Mr. J.P. Murray, President of the Empire Club of Canada:
The speaker's response to criticism of Premier Roblin's suggestion of having the flag flown on the school-houses of Manitoba during school-hours, making the flag so common with the children that it was a mistake. Reasons why the speaker things that criticism is wrong. Recent criticism upon the flying of foreign flags in Canada. A quotation of the Resolution with regard to this issue.
Mr. E.M. Chadwick:
Comments regarding the Resolution; speaking more particularly with reference to foreign flags being flown on International occasions. The law in force on the Lakes, as on the broad seas. Our Canadian ensign, which is really a sea flag. The use of this flag. Our land flag. Who may use these flags. The Union Jack as the proper flag to be used by a private person, and how that is so. The view that where a foreign flag is used under proper authority and on proper occasions, it should not be on the same staff with the British flag.
Mr. J.R. Roaf:
The Resolution, which goes further than the legal aspect, offered by Mr. Chadwick. The point as to the general use and encouragement of our flag in this country. Instilling into our children the knowledge of the sovereignty of our flag. The two-fold meaning: Imperial and national. Benefits of having our flag over every school-house, and for every school-child to be educated up to the importance of that flag and what it represents to him. Decorative uses. Having the flag of our Empire occupying the place of honour.
Mr. H.C. Osborne:
Urging that any Resolution which is passed at this meeting and which goes forth as the utterance of the Club should be couched in terms of great moderation, as one of a number of things which touches very nearly the national self-respect. The difficulty of flying a British flag of any kind excepting on very extraordinary occasions and within very clearly defined limits in the United States. Occasions when it is quite proper that foreign flags should be flown. The national flag being flown on far too many occasions in the United States. The speaker's opposition to flag waving. Paying tribute to the Daughters of the Empire for their part in ascertaining whether every public school in the Province has or has not a Union Jack, and if not then presenting one to the school. Too many small villages where one rarely sees the Union Jack. Furthering the flying of the Union Jack over all the school-buildings in Ontario, and in the Dominion of Canada.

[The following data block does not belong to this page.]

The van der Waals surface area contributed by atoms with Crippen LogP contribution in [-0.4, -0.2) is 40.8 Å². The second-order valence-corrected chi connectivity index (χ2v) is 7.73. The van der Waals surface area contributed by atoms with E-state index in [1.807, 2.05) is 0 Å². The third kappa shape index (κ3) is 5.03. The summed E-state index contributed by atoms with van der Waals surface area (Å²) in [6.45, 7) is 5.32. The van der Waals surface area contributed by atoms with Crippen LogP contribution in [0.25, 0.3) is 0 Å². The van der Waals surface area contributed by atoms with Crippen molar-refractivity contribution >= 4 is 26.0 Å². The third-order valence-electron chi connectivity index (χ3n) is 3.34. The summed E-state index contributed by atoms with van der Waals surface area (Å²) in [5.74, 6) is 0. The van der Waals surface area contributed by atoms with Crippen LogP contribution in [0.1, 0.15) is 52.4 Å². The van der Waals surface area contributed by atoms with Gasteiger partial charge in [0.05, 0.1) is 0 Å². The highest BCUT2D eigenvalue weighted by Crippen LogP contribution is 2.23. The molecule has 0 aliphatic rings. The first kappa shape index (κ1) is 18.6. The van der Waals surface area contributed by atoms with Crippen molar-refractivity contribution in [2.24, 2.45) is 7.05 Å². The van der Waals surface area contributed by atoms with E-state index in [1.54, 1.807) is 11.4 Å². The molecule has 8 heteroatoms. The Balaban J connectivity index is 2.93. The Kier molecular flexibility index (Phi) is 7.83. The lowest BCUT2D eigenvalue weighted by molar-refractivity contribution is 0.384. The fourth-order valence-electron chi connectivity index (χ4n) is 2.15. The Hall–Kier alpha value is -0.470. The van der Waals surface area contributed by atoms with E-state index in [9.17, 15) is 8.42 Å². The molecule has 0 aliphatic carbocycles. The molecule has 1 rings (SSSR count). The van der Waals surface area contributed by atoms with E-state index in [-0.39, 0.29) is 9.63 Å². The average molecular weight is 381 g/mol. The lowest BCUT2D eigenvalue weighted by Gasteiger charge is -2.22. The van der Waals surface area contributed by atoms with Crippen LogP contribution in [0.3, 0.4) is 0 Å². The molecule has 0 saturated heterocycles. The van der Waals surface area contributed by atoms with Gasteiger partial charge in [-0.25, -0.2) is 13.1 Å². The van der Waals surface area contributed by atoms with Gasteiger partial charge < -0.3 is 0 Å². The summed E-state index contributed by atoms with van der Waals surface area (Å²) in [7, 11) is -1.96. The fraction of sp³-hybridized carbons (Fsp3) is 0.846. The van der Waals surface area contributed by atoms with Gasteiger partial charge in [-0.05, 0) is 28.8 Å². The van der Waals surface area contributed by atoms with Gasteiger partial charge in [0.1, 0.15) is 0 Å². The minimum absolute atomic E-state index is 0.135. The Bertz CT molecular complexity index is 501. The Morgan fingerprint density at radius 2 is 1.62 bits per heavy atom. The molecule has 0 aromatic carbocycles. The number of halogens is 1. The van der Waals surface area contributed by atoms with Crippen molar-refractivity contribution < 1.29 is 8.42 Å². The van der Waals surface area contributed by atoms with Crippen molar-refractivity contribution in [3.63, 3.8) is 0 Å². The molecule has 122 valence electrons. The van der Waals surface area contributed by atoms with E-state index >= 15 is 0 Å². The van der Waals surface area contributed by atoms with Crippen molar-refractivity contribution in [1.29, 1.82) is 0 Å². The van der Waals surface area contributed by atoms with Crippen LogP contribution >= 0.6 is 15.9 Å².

Mason, Lieut.-Colonel James [report only], who spoke briefly on the importance of inculcating in the minds of the young a respect for the flag, and stated that he hoped that Hon. Mr. Whitney would take the hint from Manitoba and that the idea would be carried into effect in all the Provinces.
Some concluding remarks from the President. Remarks and votes from the membership with regard to the Resolution, which motion passed unanimously.
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